More to Wealth – The Philanthropic Revolution and Queen Victoria

people Dan Snow 14/09/2018

On Wednesday evening Sandaire guests were welcomed through the gates of Kensington Palace for the sixth ‘More to Wealth’ Lecture.

Upon arrival at the Palace Pavilion guests were greeted with a Champagne reception overlooking the Diana Memorial Garden, before settling in their seats within the Pavilion prior to the lecture beginning. With the location being not only a Palace but a current Royal residence, what better way than to frame the stage that our speakers would be taking than with Royal Wedding florist Philippa Craddock’s stunning arrangements, setting the Royal tone for the evening, and the subject matters to come, perfectly.

With guests seated with a drink in hand, Sandaire Founder, Alex Scott, took to the stage to welcome everyone and gave a brief background into why the ‘More to Wealth’ series was created six years ago. Alex noted that there is ‘More to Wealth’ than simply managing investments and the initiative was launched to promote a deeper understanding on the concept of wealth.

“The premise is simple: we invite leading minds from different fields to present their opinion on the concept of wealth”Alex Scott

In addition to this, Alex introduced the subject matter for the evening, Philanthropy, and handed over to renowned BBC Historian and key speaker for the evening, Dan Snow. Dan Spoke to our guests about 19th century Britain and the progression of philanthropy at the time, affected by religion, wealth and the status of the monarchy. Dan discussed the progression from the end of the 18th century, where royal figures all over Europe were falling and concern was rising that poverty may cause unrest, through into the 19th century and Queen Victoria’s reign. Within this time it was made very clear that unless the monarchy re-invented themselves and portrayed themselves as members of society who were benefiting their people and helping, that they would potentially ‘face the chop’.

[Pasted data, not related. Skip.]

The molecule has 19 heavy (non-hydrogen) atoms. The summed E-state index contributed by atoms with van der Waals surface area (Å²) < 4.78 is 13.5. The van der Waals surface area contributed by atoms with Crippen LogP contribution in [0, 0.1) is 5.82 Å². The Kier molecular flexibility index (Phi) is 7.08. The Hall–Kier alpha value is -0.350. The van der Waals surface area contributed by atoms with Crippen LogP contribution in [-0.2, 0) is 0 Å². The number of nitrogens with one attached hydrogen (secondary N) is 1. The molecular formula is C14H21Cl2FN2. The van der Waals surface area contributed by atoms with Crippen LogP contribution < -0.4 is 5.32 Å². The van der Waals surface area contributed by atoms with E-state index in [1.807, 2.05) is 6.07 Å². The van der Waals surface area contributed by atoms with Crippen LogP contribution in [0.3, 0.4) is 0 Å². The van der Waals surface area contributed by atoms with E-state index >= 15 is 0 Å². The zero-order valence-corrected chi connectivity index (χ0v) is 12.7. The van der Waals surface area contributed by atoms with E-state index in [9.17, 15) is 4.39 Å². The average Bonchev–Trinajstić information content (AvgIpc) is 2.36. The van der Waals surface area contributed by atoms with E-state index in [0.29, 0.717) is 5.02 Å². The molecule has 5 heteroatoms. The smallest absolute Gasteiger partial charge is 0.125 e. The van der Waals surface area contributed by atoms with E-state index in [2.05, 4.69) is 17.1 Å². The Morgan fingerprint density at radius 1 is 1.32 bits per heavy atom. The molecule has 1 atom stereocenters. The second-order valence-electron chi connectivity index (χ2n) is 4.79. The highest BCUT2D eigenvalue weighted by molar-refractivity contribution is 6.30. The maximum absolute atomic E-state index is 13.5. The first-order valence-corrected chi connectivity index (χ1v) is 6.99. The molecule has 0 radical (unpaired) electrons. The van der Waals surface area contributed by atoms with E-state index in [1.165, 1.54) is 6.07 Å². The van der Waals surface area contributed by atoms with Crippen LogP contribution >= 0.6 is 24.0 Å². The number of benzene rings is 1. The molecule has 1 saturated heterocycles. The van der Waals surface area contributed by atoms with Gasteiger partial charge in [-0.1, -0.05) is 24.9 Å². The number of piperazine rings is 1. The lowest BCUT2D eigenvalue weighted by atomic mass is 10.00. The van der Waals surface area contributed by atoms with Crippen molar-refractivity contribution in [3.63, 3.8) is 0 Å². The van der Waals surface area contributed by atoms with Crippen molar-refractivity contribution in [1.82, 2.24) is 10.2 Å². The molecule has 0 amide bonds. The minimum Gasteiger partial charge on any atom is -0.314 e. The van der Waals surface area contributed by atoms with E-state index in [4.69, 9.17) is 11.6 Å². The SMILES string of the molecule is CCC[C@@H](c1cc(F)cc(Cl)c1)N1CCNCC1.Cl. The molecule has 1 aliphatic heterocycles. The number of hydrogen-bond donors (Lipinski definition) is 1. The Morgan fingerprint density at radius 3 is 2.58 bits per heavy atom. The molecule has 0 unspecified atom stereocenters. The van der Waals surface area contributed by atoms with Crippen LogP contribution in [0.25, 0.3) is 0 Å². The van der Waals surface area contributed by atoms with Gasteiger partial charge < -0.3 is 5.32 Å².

Queen Victoria, as a woman in Victorian Britain, was secluded to a certain extent from politics and would no longer lead an army into battle and so, had to reinvent her role. Dan remarked that,

“royal authority could no longer be determined by divine right or military might but instead, paternalism”.

Dan noted that this was the case for other women also, as they were denied access to politics, jobs and trade but they were not denied access to become philanthropists, and so many initiatives, for example orphanages, were run by women. Dan continued to state that Queen Victoria was patron to 150 institutions in her reign and by 1851, in her first 20 years as Queen, she had given personally to 210 initiatives, 50 schools, 37 hospitals and 21 churches. Prince Albert, her husband, was also a philanthropist, but more data lead and was also highly interested in giving and helping to build sustainability.

This is how the Victorian age, in Dan’s words, became the “golden age of philanthropy”, as there was the alliance between pragmatism and belief, vast amounts of money being made vs problems that needed fixing and, if these problems were not fixed, then people were concerned they may be faced with catastrophic unrest.

Dan rounded off his speech by noting that, of course, by the end of the Victorian era the problems were not solved but there was a definite revolution, of which, philanthropists were at the heart. These philanthropists understood that “unless everyone was able to share in prosperity, no one would.” Victoria had achieved her aim, to reinvent the monarchy and cement the role of the Monarch as a donor and a figurehead for philanthropic exertions.

We would like to thank Dan for setting the perfect tone for our evening, giving us an insight into 19th century Britain, and the woman behind the crown during the ‘philanthropic revolution’, linking our location at Kensington Palace as her birthplace and our private viewing of the ‘Victoria Revealed’ exhibition. Following Dan’s speech he handed over to our panel facilitator for the evening, Melissa Berman, President of Rockefeller Philanthropy advisors, to fast forward us from the 19th century, touching on the Rockefeller family’s approach to philanthropy, to what Philanthropy looks like today.

Our next feature on our ‘More to Wealth’ event will follow soon and focus on Melissa and Rockefeller Philanthropy Advisors.

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